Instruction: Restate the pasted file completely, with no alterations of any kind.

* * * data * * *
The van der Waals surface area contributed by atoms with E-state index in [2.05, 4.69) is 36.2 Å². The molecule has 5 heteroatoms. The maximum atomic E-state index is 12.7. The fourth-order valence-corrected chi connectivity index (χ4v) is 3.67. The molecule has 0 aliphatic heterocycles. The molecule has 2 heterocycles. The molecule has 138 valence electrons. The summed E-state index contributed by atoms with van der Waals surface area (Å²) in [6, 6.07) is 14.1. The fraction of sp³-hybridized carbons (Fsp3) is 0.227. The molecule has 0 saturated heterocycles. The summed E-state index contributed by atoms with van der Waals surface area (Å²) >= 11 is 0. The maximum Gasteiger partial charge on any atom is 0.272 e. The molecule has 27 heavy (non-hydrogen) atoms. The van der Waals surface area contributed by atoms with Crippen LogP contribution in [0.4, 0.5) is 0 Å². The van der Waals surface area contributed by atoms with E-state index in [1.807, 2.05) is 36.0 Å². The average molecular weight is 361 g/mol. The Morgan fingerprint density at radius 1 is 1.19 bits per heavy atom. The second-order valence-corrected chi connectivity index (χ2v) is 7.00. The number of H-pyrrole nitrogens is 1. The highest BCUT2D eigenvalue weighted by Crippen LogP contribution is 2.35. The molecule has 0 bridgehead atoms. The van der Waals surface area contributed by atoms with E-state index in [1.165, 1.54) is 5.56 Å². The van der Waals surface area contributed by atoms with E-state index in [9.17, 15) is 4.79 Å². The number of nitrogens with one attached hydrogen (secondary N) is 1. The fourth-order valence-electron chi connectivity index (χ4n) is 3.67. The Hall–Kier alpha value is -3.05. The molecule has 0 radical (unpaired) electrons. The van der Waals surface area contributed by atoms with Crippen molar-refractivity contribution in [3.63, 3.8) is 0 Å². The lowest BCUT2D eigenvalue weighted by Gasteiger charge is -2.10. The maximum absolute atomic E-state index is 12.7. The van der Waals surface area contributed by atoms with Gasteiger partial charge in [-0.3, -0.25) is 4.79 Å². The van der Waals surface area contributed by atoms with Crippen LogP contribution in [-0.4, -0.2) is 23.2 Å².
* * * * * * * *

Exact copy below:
The van der Waals surface area contributed by atoms with E-state index in [2.05, 4.69) is 36.2 Å². The molecule has 5 heteroatoms. The maximum atomic E-state index is 12.7. The fourth-order valence-corrected chi connectivity index (χ4v) is 3.67. The molecule has 0 aliphatic heterocycles. The molecule has 2 heterocycles. The molecule has 138 valence electrons. The summed E-state index contributed by atoms with van der Waals surface area (Å²) in [6, 6.07) is 14.1. The fraction of sp³-hybridized carbons (Fsp3) is 0.227. The molecule has 0 saturated heterocycles. The summed E-state index contributed by atoms with van der Waals surface area (Å²) >= 11 is 0. The maximum Gasteiger partial charge on any atom is 0.272 e. The molecule has 27 heavy (non-hydrogen) atoms. The van der Waals surface area contributed by atoms with Crippen LogP contribution in [0.4, 0.5) is 0 Å². The van der Waals surface area contributed by atoms with E-state index in [1.807, 2.05) is 36.0 Å². The average molecular weight is 361 g/mol. The Morgan fingerprint density at radius 1 is 1.19 bits per heavy atom. The second-order valence-corrected chi connectivity index (χ2v) is 7.00. The number of H-pyrrole nitrogens is 1. The highest BCUT2D eigenvalue weighted by Crippen LogP contribution is 2.35. The molecule has 0 bridgehead atoms. The van der Waals surface area contributed by atoms with E-state index in [1.165, 1.54) is 5.56 Å². The van der Waals surface area contributed by atoms with E-state index in [9.17, 15) is 4.79 Å². The number of nitrogens with one attached hydrogen (secondary N) is 1. The fourth-order valence-electron chi connectivity index (χ4n) is 3.67. The Hall–Kier alpha value is -3.05. The molecule has 0 radical (unpaired) electrons. The van der Waals surface area contributed by atoms with Crippen molar-refractivity contribution in [3.63, 3.8) is 0 Å². The lowest BCUT2D eigenvalue weighted by Gasteiger charge is -2.10. The maximum absolute atomic E-state index is 12.7. The van der Waals surface area contributed by atoms with Gasteiger partial charge in [-0.3, -0.25) is 4.79 Å². The van der Waals surface area contributed by atoms with Crippen LogP contribution in [-0.4, -0.2) is 23.2 Å².